The said object is realized in accordance with the invention by cyclically changing chemical composition within the spark gap by cyclic injection therein of different gases. A different standoff voltage capability is associated with each chemical composition. Thus higher voltages can be developed in the presence of gas with high standoff voltage and sparking can be initiated by replacing such gas with a lower standoff voltage gas. Injecting different gases at kilohertz level frequencies is made possible by fluidic switching. Fluid amplifiers have been used to drive breaker contacts--see e.g. U.S. Pat. No. 3,660,625 of May 2, 1972; but I have now discovered the importance of direct use of fluidic devices on gases to provide spark interruption through composition change.
Pressure in the spark gap can be varied through conventional means to adjust sparking conditions. Typically, the pressure in the spark gap is of the order of 75 psia, while that in the fluid switching devices may be 200 psia or more, and the pressure in the exhaust region downstream of the spark gap about atmospheric. But the fluidic injection means are made independent of such back pressure conditions through sonic orifice isolation. Such isolation also prevents random variations in back pressure from affecting the controlled injection of gases for predetermined cyclic compositional change.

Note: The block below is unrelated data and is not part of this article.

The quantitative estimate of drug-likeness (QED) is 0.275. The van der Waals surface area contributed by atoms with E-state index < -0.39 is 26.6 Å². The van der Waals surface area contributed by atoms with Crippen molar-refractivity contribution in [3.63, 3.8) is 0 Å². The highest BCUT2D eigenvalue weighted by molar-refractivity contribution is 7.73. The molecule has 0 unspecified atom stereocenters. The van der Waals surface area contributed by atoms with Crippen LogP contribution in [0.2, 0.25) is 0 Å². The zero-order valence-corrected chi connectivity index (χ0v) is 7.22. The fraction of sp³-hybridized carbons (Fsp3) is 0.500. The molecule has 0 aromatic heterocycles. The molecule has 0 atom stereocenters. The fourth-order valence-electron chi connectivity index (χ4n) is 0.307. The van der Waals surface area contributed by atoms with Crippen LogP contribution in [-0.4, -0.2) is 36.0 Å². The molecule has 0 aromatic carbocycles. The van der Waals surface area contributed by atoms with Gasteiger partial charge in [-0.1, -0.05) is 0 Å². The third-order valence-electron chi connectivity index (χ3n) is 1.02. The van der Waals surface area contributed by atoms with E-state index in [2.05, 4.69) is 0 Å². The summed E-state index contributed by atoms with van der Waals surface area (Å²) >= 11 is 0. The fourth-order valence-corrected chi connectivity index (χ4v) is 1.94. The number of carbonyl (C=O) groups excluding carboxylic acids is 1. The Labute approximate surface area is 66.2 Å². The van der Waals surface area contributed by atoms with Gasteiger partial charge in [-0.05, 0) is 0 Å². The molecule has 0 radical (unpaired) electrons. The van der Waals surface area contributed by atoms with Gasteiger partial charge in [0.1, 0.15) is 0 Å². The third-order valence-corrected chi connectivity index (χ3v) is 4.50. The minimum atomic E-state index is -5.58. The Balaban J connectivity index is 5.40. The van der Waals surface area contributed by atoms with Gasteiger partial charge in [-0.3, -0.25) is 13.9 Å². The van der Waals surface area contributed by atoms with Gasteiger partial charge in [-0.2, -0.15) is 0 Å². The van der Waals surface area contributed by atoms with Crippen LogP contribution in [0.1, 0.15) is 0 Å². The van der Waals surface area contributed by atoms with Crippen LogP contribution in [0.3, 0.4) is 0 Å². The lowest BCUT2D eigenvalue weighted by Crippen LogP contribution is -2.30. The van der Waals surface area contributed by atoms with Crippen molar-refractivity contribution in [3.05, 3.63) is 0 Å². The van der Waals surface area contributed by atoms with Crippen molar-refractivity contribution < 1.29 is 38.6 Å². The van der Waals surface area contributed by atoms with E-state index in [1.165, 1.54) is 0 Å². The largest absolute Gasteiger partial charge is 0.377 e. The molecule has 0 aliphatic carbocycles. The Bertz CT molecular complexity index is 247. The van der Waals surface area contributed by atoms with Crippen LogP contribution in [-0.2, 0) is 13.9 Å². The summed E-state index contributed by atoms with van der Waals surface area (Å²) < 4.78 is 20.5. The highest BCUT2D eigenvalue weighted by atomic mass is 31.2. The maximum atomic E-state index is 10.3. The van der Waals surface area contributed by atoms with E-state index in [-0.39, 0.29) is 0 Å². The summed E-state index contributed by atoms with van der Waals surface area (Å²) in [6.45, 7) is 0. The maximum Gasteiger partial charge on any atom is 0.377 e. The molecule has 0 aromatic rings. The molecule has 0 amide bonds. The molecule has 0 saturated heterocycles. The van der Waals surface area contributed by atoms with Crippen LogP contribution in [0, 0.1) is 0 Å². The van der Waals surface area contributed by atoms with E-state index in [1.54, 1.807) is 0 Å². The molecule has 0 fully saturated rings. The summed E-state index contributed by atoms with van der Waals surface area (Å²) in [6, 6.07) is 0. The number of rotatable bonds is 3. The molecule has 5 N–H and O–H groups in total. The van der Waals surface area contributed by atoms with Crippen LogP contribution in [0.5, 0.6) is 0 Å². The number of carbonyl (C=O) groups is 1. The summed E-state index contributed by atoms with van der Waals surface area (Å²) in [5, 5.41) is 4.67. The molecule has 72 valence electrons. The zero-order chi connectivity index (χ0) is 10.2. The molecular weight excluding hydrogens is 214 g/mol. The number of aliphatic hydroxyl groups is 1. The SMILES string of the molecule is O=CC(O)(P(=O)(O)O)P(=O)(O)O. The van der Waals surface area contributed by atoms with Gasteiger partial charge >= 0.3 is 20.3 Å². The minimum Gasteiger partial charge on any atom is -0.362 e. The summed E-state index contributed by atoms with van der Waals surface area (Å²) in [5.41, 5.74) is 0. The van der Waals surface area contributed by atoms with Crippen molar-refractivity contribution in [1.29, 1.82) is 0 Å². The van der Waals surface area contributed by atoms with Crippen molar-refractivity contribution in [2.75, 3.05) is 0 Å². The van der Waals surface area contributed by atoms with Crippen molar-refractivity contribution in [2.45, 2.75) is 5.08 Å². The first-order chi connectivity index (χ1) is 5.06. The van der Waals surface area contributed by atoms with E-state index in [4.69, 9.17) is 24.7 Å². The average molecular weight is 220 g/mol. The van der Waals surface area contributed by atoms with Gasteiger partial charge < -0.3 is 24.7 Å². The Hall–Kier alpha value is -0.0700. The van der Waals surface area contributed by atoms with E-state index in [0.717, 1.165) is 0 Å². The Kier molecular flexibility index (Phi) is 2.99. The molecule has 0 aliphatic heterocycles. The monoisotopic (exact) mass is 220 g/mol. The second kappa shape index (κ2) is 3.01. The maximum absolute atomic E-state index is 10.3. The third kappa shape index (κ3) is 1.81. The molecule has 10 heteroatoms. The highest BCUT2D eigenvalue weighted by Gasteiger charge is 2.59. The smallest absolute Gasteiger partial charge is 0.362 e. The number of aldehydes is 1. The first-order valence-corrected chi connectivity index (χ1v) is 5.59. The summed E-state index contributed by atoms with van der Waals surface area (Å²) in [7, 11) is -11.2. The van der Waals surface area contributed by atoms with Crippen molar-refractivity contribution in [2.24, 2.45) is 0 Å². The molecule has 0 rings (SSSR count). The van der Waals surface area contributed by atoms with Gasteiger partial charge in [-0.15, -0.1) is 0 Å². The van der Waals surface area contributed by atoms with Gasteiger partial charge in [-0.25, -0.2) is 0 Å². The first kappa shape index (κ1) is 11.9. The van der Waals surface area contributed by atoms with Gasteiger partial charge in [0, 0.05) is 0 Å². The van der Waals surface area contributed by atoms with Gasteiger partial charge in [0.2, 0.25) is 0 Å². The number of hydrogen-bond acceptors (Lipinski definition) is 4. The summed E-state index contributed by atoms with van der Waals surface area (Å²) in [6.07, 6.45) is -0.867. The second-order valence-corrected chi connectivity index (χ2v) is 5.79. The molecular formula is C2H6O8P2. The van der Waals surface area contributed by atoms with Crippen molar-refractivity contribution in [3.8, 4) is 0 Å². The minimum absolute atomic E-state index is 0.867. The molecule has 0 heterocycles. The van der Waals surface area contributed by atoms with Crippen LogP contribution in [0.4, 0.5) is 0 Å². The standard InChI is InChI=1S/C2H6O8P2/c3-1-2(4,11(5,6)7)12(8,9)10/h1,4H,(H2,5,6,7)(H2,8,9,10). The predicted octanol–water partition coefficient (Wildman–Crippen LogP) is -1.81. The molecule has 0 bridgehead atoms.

These and other objects, features and advantages of the invention will be apparent from the following detailed description with reference therein to the accompanying drawings in which:
FIG. 1 is a cross section view of a spark gap device together with a fluid circuit diagram of gas injection means in accordance with a preferred embodiment of the invention utilizing three gases;